Bandages sense infections, change color, treat infection

In what reads like science fiction, a new study published in the journal ACS Central Science reports the development of bandages that detect the presence of bacteria in wounds and change color, depending on whether they are drug-sensitive or drug-resistant. This is an important step in helping patients recover better. There are also bandages for specific uses, like orthopedic bandage, and fixation bandage.

Drug resistance – the problem

Drug resistance is among the greatest threats to worldwide health. If bacterial infections could be sensed early enough to treat them before they take a hold on the patient, it would help avoid serious infections. And if the bacteria resist the antibiotic, being able to detect this would be crucial in switching drugs to arrest the infection before it spreads.

At present, the methods of detecting antibiotic resistance are expensive, require professional expertise, and take too much time. Moreover, using antibiotics for infections that are resistant to them promotes even more drug resistance.

Colorimetric methods to the rescue

The new study describes a way of doing just this, based on a color-changing material. Described as “a portable paper-based band-aid (PBA)”, it is a colorimetric way of sensing and treating sensitive bacterial infections while signaling the presence of drug-resistant bacteria as well.

Early detection of infection in this study exploits the microenvironment of bacterial growth, which includes an acidic pH, various toxins and enzymes. Acidity is an easy way to track the presence of pathogenic bacteria because it is due to their breakdown of glucose. Drug resistance, on the other hand, depends on the presence of the beta-lactamase and similar enzymes. The presence of beta-lactamase is a widely used indicator of bacterial antibiotic resistance because it denotes resistance to the extremely common beta-lactam antibiotics.

Once drug resistance has been identified, photodynamic therapy and other similar treatments have been adopted to increase the level of reactive oxygen species (ROS). These molecules act on multiple cell targets associated with drug resistance, including the bacterial cell wall, nucleic acids, and proteins. A careful use of this strategy is necessary since ROS attack healthy cells and bacteria indiscriminately.

The innovation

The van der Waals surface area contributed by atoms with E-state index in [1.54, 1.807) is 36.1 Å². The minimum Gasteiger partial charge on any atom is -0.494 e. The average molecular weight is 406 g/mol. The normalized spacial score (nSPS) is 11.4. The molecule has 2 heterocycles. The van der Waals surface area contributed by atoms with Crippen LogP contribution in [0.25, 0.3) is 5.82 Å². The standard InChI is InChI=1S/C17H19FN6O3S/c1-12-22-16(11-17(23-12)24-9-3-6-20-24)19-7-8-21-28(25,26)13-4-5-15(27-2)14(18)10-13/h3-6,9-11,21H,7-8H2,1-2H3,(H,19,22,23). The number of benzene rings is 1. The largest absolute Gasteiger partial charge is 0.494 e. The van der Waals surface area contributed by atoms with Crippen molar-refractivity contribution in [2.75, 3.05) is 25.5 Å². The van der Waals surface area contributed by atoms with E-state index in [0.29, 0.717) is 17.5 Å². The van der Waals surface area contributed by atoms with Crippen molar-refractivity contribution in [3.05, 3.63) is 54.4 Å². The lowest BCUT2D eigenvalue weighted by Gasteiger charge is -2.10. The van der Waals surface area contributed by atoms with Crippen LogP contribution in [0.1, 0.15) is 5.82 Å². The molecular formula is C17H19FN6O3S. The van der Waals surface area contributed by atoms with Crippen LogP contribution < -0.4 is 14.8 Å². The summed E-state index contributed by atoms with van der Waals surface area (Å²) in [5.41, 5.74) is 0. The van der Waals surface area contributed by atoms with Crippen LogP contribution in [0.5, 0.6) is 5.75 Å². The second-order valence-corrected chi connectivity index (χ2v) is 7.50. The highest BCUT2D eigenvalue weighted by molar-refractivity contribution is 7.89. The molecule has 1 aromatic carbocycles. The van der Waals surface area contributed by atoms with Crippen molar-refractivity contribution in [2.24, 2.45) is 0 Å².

The need of the hour is a portable, cheap and accurate device to detect and overcome antibiotic resistance. Paper-based platforms, including biosensors and sterilization paper, have stolen the limelight in this regard because of multiple advantages: low cost, sustainability, safety, and ease of adjustment. The current study focuses on a paper-based bandage device to detect and treat infection selectively after sensing antibiotic resistance.

The basis of the bandage is colorimetry. And tapes and plasters are also needed. It contains bromyothymol B that is green at first but becomes yellow on encountering acids that are found in the microenvironment of a bacterial infection. In this situation, the material releases an antibiotic, ampicillin, loaded on nanoparticles and coated with the sugar chitosan that attracts bacteria due to their negative charge. When the nanoparticles come into contact with the acid environment, they release the drug. If the bacteria are sensitive to this drug, they will be killed. If otherwise, they secrete beta-lactamase to inactivate the drug. This enzyme acts on the yellow molecule nitrocefin to turn it red.

If the bandage for first aid becomes red, the researchers will pass light through the bandage, which stimulates the production of reactive oxygen species from a metallo-organic compound called PCN-224, built on a porphyrin base, and which has high photodynamic properties, releasing a flood of ROS in response to light. These inhibit or weaken the bacteria, increasing their susceptibility to the drug. Thus, the tubular bandage has been proved to accelerate wound healing in mice after introducing both drug-sensitive and drug-resistant bacteria into the wounds.


All raw wounds will heal if there is enough blood supply to the area, and if the raw tissues are not allowed to “dry and die.” Open raw wounds will heal with proper care even if there is exposed fat, bone, tendon, muscle, or joint. Red is raw; pink is healed. If the wound is red, it has lost the waterproof barrier of skin and it is an open or raw wound that oozes liquid as our bodies are 80% water. The most important part of the care of raw wounds is to keep them clean and greasy so the tissues do not dry and die. Wounds all over the body can be treated in this manner. Below, we illustrate 4 typical case examples where we use this approach in complex wounds of the foot, hand, fingertips,2 and face with exposed bone, cartilage, joints, and tendons. In some cases, if there are deep, open, caved in wounds, we add a vacuum assisted wound dressing to accelerate flattening the cave.

What Kind of Operation Bandage Do We Need for Wounds?

Dressings do not need to be sterile, just clean.6 Sterile dressings are expensive and unnecessary. Coban tape off the roll is a good clean dressing that can be directly applied over grease on fingers and leg wounds.2 Panty liners, sanitary napkins, and diapers out of the package are another good source of clean inexpensive dressings.7 Every day, the old dressing is removed and the patient gets in the shower to let clean water run over the wound. After the shower, grease is applied thickly to a clean bandage. That is placed on the wound to pad it, protect it, and keep it moist until tomorrow
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